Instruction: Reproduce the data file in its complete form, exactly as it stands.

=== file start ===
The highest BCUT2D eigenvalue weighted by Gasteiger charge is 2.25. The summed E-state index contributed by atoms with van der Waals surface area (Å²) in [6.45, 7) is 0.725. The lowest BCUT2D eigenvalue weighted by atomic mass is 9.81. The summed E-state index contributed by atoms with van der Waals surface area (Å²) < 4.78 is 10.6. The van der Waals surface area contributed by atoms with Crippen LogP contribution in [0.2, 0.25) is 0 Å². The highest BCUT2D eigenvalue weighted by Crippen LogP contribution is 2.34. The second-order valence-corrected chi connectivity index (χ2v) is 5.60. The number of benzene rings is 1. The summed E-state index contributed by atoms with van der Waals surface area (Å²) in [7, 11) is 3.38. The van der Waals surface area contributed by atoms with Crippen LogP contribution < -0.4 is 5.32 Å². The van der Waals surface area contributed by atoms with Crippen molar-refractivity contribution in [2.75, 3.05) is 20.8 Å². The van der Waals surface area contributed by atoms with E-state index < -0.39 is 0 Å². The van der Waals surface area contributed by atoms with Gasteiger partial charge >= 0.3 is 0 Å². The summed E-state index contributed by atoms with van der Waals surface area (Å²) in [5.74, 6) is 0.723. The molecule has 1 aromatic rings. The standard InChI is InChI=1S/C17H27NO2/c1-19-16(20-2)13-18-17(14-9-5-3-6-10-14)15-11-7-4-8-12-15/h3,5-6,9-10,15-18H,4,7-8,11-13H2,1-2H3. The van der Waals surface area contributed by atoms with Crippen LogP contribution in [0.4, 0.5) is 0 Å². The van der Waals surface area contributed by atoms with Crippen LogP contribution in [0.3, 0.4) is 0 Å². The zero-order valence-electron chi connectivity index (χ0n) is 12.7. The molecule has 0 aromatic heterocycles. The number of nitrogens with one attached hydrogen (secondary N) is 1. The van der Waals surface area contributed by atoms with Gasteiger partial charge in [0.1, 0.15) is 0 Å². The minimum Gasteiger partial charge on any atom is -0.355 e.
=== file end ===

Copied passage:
The highest BCUT2D eigenvalue weighted by Gasteiger charge is 2.25. The summed E-state index contributed by atoms with van der Waals surface area (Å²) in [6.45, 7) is 0.725. The lowest BCUT2D eigenvalue weighted by atomic mass is 9.81. The summed E-state index contributed by atoms with van der Waals surface area (Å²) < 4.78 is 10.6. The van der Waals surface area contributed by atoms with Crippen LogP contribution in [0.2, 0.25) is 0 Å². The highest BCUT2D eigenvalue weighted by Crippen LogP contribution is 2.34. The second-order valence-corrected chi connectivity index (χ2v) is 5.60. The number of benzene rings is 1. The summed E-state index contributed by atoms with van der Waals surface area (Å²) in [7, 11) is 3.38. The van der Waals surface area contributed by atoms with Crippen LogP contribution < -0.4 is 5.32 Å². The van der Waals surface area contributed by atoms with Crippen molar-refractivity contribution in [2.75, 3.05) is 20.8 Å². The van der Waals surface area contributed by atoms with E-state index < -0.39 is 0 Å². The van der Waals surface area contributed by atoms with Gasteiger partial charge >= 0.3 is 0 Å². The summed E-state index contributed by atoms with van der Waals surface area (Å²) in [5.74, 6) is 0.723. The molecule has 1 aromatic rings. The standard InChI is InChI=1S/C17H27NO2/c1-19-16(20-2)13-18-17(14-9-5-3-6-10-14)15-11-7-4-8-12-15/h3,5-6,9-10,15-18H,4,7-8,11-13H2,1-2H3. The van der Waals surface area contributed by atoms with Crippen LogP contribution in [0.4, 0.5) is 0 Å². The van der Waals surface area contributed by atoms with Crippen LogP contribution in [0.3, 0.4) is 0 Å². The zero-order valence-electron chi connectivity index (χ0n) is 12.7. The molecule has 0 aromatic heterocycles. The number of nitrogens with one attached hydrogen (secondary N) is 1. The van der Waals surface area contributed by atoms with Gasteiger partial charge in [0.1, 0.15) is 0 Å². The minimum Gasteiger partial charge on any atom is -0.355 e.